A SADDLEWORTH businesswoman is waging her own war on plastic after being inspired by television campaigner Hugh Fearnley-Whittingstall.
And Rachel Wood, pictured left, hopes her stance at Diggle chip shop will inspire other businesses to do their own bit to tackle plastic waste.
From the start of July, chippy owner Rachel and husband Stephen have introduced biodegradable forks alongside wooden ones and binned plastic bags in favour of paper ones.
The couple already uses paper cups for carry out teas and coffees but are encouraging customers to bring their own refillable containers.
They will also refill water bottles free of charge.
Documentary maker Fearnley-Whittingstall and co-presenter Anita Rani have highlighted the problems generated by plastic waste dumping on their popular BBC programme.
“I was watching the programme and decided I wanted to do my bit,” said Rachel. “So we have decided to go as plastic free as we possibly can.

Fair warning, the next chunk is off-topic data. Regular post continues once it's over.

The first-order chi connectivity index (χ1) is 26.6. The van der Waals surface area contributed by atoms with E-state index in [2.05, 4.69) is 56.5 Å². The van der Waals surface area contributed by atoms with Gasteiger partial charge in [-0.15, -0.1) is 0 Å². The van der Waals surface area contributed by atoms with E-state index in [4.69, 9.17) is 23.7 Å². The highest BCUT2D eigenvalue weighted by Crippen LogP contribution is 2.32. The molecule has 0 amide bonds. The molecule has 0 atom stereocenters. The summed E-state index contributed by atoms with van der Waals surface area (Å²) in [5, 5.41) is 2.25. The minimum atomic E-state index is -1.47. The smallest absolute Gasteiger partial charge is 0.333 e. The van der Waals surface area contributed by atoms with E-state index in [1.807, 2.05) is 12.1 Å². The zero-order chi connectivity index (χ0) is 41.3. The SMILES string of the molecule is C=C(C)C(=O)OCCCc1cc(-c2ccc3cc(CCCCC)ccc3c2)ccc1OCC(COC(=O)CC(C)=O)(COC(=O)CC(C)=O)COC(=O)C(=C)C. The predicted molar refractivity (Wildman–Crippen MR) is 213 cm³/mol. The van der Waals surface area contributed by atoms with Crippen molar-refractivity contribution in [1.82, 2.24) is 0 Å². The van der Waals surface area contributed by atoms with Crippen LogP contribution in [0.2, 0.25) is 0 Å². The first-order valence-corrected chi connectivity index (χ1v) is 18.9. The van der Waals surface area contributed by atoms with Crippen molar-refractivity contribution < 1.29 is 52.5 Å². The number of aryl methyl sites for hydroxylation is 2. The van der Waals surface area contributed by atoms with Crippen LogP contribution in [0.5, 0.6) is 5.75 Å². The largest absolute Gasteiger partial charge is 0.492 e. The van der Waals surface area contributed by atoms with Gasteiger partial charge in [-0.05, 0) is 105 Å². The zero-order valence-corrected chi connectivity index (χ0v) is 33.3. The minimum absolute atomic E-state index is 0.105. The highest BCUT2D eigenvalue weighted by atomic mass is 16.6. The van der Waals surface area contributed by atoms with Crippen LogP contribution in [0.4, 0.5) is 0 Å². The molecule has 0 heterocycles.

“We have got rid of our plastic bags and plastic forks. Instead we have sourced compostable and bio degradable forks.
“All our bags are paper instead of plastic.We are more than happy for customers to bring their own.
“Chip shops do generate quite a lot of waste and this is us trying to help the environment.
“Since I explained what we were going to do on social media there has been a brilliant reaction.
Hopefully, there will be a knock-on effect.
“Unfortunately, we still have some polystyrene trays alongside the cardboard ones which are okay if you are eating the food straightaway. Going forward we will try and source an alternative to polystyrene.”
Rachel has introduced a 10 pence charge for the new forks and bags. But she explained: “As a small business, we have to look at our costs.
“Any profit will go straight to charity as I am a big supporter of Oldham Mountain Rescue Team.”